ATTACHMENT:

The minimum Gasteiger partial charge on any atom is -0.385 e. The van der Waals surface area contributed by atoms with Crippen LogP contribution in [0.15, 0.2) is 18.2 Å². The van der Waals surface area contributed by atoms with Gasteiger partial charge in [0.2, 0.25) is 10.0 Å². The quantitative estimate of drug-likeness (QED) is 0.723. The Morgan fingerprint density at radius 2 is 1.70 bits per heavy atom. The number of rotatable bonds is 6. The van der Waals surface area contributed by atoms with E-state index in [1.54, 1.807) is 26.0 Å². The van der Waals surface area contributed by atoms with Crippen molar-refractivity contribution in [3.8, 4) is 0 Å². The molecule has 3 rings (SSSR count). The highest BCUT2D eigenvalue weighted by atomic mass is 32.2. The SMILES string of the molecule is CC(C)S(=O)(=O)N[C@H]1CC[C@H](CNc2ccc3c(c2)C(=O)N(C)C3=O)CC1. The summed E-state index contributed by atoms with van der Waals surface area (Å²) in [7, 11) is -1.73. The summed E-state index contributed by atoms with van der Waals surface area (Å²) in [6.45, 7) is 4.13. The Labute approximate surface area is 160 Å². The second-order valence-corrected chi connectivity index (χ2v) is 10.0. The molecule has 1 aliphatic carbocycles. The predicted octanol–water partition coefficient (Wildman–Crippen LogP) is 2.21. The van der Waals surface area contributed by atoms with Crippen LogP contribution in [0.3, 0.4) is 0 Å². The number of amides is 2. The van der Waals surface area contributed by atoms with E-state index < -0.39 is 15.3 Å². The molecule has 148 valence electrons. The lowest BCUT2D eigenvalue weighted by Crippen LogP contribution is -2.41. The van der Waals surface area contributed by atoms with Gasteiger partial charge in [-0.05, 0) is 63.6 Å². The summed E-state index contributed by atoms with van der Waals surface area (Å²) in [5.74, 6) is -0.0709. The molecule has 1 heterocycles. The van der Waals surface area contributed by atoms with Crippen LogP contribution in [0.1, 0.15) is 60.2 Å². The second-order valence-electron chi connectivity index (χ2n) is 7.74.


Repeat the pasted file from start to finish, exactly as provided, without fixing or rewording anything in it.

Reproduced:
The minimum Gasteiger partial charge on any atom is -0.385 e. The van der Waals surface area contributed by atoms with Crippen LogP contribution in [0.15, 0.2) is 18.2 Å². The van der Waals surface area contributed by atoms with Gasteiger partial charge in [0.2, 0.25) is 10.0 Å². The quantitative estimate of drug-likeness (QED) is 0.723. The Morgan fingerprint density at radius 2 is 1.70 bits per heavy atom. The number of rotatable bonds is 6. The van der Waals surface area contributed by atoms with E-state index in [1.54, 1.807) is 26.0 Å². The van der Waals surface area contributed by atoms with Crippen molar-refractivity contribution in [3.8, 4) is 0 Å². The molecule has 3 rings (SSSR count). The highest BCUT2D eigenvalue weighted by atomic mass is 32.2. The SMILES string of the molecule is CC(C)S(=O)(=O)N[C@H]1CC[C@H](CNc2ccc3c(c2)C(=O)N(C)C3=O)CC1. The summed E-state index contributed by atoms with van der Waals surface area (Å²) in [7, 11) is -1.73. The summed E-state index contributed by atoms with van der Waals surface area (Å²) in [6.45, 7) is 4.13. The Labute approximate surface area is 160 Å². The second-order valence-corrected chi connectivity index (χ2v) is 10.0. The molecule has 1 aliphatic carbocycles. The predicted octanol–water partition coefficient (Wildman–Crippen LogP) is 2.21. The van der Waals surface area contributed by atoms with Crippen LogP contribution in [0.3, 0.4) is 0 Å². The number of amides is 2. The van der Waals surface area contributed by atoms with E-state index < -0.39 is 15.3 Å². The molecule has 148 valence electrons. The lowest BCUT2D eigenvalue weighted by Crippen LogP contribution is -2.41. The van der Waals surface area contributed by atoms with Gasteiger partial charge in [-0.05, 0) is 63.6 Å². The summed E-state index contributed by atoms with van der Waals surface area (Å²) in [5.74, 6) is -0.0709. The molecule has 1 heterocycles. The van der Waals surface area contributed by atoms with Crippen LogP contribution in [0.1, 0.15) is 60.2 Å². The second-order valence-electron chi connectivity index (χ2n) is 7.74.